Ratification of the Constitution

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Plans for a convention to revise the articles of confederation were in fact a subterfuge, because the delegates in Philadelphia convened in May 1787 with no serious thought whatever of an attempt to keep that instrument in force. But a legal problem had to be resolved, for the Articles were a fact and their revision was to be made only by unanimous agreement of the Continental Congress which "the legislatures of every state" would later confirm. Delegates to the constitutional convention of 1787, including several lawyers who later became Supreme Court Justices, wasted little time in disposing of such restrictions, but they were wary of the manner in which the Constitution could be made acceptable to the people. The solution hit upon by james madison in his virginia plan was to circumvent the state legislatures and ask Congress to send whatever plan they adopted in Philadelphia to "assemblies of Representatives … expressly chosen by the people, to consider decide thereon." Frankly fearful of local officeholders who would see the new Constitution as a threat to "the importance they now hold," the Virginia delegates were united on this point. "Nine States had been required in all great cases under the Confederation that number was on that account preferable," george mason suggested, and his logic prevailed.

After some maneuvering, the expiring Continental Congress by unanimous resolution forwarded the Constitution to the states for their approbation, thus placing an implicit seal of congressional approval on Article VII. The principle of a two-thirds majority rather than unanimity was crucial. Ominously, Rhode Island had sent no delegate to the convention. To avoid embarrassing obstructions, prudence dictated a fair trial for the Constitution, provided key state conventions ratified the document. Rarely in American history has such a sweeping change moved so rapidly through the cumbersome machinery of disparate state governments, and the phenomenon can be explained only in the adroit handling of george washington's implied endorsement along with the urgency which supporters of the Constitution preached in pamphlets and newspapers or wherever influential citizens congregated.

Much of the credit for the Federalists' strategy must go to James Madison. As a central figure at the convention and in the Continental Congress he carefully brought forward the accompanying documents which gave an impression of unanimity by the framers and the forwarders. Using his franking privilege (as a congressman), Madison maintained a correspondence with colleagues in the principal state capitals and coordinated plans to hold conventions at the proper tactical time. Ratification by the conventions in Pennsylvania, Massachusetts, and Virginia was essential, for these three states contained most of the nation's people and much of its wealth. In New York a surly band controlled the state government and was in no hurry to surrender its profitable customs collecting to a national government, but these men could not withstand pressure from the commercial community if all the other large states ratified. Rhode Island was doubtful, and New Jersey and Georgia were unnecessary, owing to the smallness of their populations and their geographic positions.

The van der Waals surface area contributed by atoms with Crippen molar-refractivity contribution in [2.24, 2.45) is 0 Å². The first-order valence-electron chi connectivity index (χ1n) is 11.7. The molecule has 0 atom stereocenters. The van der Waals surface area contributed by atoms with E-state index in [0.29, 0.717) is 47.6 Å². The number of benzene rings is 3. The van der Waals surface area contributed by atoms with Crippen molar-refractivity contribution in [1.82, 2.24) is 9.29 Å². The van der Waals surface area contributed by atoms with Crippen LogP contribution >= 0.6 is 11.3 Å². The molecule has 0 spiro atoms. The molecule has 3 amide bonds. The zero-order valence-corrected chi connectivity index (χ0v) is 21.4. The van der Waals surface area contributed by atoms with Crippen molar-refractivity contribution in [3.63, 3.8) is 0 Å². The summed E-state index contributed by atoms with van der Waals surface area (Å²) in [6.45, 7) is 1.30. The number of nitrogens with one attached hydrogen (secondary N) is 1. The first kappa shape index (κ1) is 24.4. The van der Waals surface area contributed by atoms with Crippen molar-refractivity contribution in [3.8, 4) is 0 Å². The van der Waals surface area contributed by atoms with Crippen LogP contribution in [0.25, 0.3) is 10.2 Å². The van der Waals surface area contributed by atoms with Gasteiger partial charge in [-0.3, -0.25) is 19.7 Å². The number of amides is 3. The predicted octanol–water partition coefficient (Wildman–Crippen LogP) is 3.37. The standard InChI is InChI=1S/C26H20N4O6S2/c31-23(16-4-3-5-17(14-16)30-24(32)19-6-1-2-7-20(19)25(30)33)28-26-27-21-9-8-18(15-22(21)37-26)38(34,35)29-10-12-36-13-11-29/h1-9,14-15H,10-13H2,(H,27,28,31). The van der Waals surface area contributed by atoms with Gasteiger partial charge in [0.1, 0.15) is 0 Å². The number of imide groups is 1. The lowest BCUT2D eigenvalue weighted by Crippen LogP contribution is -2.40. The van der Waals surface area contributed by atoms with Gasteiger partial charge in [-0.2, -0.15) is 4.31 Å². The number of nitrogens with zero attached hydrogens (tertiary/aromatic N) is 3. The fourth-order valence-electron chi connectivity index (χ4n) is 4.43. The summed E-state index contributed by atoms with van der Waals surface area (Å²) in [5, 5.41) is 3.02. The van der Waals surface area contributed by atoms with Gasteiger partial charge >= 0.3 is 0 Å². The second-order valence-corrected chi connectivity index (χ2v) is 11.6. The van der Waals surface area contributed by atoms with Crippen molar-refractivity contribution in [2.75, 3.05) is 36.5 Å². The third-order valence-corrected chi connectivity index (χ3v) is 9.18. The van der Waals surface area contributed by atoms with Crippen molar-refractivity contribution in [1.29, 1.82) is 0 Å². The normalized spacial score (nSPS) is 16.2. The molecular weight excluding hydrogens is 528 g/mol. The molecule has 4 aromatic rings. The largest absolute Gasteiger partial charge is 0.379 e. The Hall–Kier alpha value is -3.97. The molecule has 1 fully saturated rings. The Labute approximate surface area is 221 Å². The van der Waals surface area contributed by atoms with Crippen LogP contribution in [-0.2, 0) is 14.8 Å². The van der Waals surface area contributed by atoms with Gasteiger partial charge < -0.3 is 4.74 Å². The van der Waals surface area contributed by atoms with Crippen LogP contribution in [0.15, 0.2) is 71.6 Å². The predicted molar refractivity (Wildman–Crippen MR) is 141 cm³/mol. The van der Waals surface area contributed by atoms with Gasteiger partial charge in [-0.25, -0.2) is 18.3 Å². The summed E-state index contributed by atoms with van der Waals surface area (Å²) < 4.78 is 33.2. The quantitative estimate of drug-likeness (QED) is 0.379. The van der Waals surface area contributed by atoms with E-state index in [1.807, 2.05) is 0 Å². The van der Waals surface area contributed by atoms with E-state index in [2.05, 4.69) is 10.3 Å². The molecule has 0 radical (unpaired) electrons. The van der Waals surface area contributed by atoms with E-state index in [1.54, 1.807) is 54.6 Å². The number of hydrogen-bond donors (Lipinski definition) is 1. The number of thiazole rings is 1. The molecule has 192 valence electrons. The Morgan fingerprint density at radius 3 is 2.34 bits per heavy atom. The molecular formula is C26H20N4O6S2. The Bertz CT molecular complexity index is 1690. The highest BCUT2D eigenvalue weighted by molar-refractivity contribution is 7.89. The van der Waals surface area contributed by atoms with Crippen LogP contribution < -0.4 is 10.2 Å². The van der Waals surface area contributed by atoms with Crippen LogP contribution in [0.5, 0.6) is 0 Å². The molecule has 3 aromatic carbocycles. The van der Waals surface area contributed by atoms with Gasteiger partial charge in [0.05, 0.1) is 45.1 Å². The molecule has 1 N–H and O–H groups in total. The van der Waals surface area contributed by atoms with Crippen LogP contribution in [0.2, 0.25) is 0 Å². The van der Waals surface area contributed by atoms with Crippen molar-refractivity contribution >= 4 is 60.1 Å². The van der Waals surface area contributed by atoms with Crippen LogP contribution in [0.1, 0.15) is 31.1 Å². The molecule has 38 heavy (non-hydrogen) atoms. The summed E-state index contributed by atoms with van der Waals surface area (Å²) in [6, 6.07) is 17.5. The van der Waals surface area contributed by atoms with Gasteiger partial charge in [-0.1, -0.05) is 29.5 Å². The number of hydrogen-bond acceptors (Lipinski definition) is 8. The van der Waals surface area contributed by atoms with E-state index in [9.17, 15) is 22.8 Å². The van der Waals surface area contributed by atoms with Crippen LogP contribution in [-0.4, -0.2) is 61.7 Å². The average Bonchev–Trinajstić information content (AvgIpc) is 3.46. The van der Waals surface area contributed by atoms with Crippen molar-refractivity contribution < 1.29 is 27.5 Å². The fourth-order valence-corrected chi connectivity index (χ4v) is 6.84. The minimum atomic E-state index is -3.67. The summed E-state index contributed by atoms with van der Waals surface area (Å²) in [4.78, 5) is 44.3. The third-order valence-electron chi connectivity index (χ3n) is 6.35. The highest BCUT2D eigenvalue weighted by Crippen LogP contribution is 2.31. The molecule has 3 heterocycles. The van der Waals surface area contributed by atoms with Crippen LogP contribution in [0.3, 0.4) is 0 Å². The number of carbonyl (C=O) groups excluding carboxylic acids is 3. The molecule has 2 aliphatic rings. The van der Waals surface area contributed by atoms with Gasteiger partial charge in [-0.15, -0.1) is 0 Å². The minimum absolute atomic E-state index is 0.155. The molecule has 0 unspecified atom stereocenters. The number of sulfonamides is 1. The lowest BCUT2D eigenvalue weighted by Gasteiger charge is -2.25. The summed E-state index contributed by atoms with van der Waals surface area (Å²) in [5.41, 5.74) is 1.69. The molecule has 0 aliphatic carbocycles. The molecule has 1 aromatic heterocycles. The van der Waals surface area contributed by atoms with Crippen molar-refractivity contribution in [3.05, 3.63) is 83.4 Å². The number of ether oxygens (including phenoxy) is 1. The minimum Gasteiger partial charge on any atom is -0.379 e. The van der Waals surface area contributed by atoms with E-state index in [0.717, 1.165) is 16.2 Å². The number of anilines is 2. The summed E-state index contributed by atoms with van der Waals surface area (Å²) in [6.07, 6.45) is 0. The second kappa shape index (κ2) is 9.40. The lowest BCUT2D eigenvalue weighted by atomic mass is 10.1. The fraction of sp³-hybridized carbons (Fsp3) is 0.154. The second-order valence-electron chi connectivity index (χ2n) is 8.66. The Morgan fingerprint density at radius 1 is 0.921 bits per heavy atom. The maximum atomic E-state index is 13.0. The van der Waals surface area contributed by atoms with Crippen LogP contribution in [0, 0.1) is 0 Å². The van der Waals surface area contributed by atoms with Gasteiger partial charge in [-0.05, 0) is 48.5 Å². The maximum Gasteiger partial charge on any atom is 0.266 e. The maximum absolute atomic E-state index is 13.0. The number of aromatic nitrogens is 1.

The Federalists had powerful allies in the newspapers, some ninety-eight in number, most of which printed the Constitution in toto shortly after September 17. In Philadelphia, Boston, and New York the leading journals soon printed essays favoring the Constitution and denouncing the opposition Anti-Federalists as obstinate "placemen" (state officeholders) fearful of losing their jobs or "wrong-headed" on other grounds. Pennsylvania Federalists moved swiftly but could not outrace their friends in Delaware, who hurriedly called a three-county convention and became the first ratifying state on December 7 (30–0). In Philadelphia, the first stirrings of Anti-Federalist activity included publication of attacks on the Constitution's lack of a bill of rights, but as that argument was picked up elsewhere the high-handed legislature called a convention that was heavily weighted with delegates from eastern counties favorable to the Federalist cause. Before farming communities in western counties could organize, the Pennsylvania convention ratified on December 12 (46–23). New Jersey fell in line on December 18 (38–0). Then word came that Georgia had also unanimously ratified on January 2, 1788 (26–0). After perfunctory debate, Connecticut ratified on January 9 (128–40).